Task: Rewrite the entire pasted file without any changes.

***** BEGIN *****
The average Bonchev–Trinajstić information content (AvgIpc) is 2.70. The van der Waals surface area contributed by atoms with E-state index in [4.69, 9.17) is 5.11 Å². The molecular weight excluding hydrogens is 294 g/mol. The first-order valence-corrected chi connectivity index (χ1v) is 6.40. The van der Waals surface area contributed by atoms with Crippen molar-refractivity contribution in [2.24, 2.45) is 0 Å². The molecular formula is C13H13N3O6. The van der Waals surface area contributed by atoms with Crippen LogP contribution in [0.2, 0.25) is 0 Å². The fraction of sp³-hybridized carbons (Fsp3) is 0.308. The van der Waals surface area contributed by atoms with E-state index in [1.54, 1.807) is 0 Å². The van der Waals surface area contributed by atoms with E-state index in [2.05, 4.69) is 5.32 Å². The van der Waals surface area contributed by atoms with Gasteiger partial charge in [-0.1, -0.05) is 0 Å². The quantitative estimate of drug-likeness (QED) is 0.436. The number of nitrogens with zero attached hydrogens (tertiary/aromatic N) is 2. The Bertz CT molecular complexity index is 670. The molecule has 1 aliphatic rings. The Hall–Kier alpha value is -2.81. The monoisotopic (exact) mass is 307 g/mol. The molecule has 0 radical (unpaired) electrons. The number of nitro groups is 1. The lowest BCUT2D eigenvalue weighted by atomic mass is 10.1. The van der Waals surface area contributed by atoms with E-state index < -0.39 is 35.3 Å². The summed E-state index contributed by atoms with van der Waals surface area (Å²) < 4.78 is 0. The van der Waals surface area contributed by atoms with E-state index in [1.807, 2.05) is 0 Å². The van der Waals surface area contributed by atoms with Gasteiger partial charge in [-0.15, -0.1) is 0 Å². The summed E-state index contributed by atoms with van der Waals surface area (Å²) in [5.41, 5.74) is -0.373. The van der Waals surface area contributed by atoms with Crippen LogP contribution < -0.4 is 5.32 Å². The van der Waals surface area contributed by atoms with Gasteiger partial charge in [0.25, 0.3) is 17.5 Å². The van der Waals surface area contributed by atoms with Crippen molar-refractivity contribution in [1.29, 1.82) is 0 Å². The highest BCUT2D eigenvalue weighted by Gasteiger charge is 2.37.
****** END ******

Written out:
The average Bonchev–Trinajstić information content (AvgIpc) is 2.70. The van der Waals surface area contributed by atoms with E-state index in [4.69, 9.17) is 5.11 Å². The molecular weight excluding hydrogens is 294 g/mol. The first-order valence-corrected chi connectivity index (χ1v) is 6.40. The van der Waals surface area contributed by atoms with Crippen molar-refractivity contribution in [2.24, 2.45) is 0 Å². The molecular formula is C13H13N3O6. The van der Waals surface area contributed by atoms with Crippen LogP contribution in [0.2, 0.25) is 0 Å². The fraction of sp³-hybridized carbons (Fsp3) is 0.308. The van der Waals surface area contributed by atoms with E-state index in [1.54, 1.807) is 0 Å². The van der Waals surface area contributed by atoms with E-state index in [2.05, 4.69) is 5.32 Å². The van der Waals surface area contributed by atoms with Gasteiger partial charge in [-0.1, -0.05) is 0 Å². The quantitative estimate of drug-likeness (QED) is 0.436. The number of nitrogens with zero attached hydrogens (tertiary/aromatic N) is 2. The Bertz CT molecular complexity index is 670. The molecule has 1 aliphatic rings. The Hall–Kier alpha value is -2.81. The monoisotopic (exact) mass is 307 g/mol. The molecule has 0 radical (unpaired) electrons. The number of nitro groups is 1. The lowest BCUT2D eigenvalue weighted by atomic mass is 10.1. The van der Waals surface area contributed by atoms with E-state index < -0.39 is 35.3 Å². The summed E-state index contributed by atoms with van der Waals surface area (Å²) < 4.78 is 0. The van der Waals surface area contributed by atoms with E-state index in [1.807, 2.05) is 0 Å². The van der Waals surface area contributed by atoms with Gasteiger partial charge in [-0.15, -0.1) is 0 Å². The summed E-state index contributed by atoms with van der Waals surface area (Å²) in [5.41, 5.74) is -0.373. The van der Waals surface area contributed by atoms with Crippen LogP contribution < -0.4 is 5.32 Å². The van der Waals surface area contributed by atoms with Gasteiger partial charge in [0.25, 0.3) is 17.5 Å². The van der Waals surface area contributed by atoms with Crippen molar-refractivity contribution in [1.29, 1.82) is 0 Å². The highest BCUT2D eigenvalue weighted by Gasteiger charge is 2.37.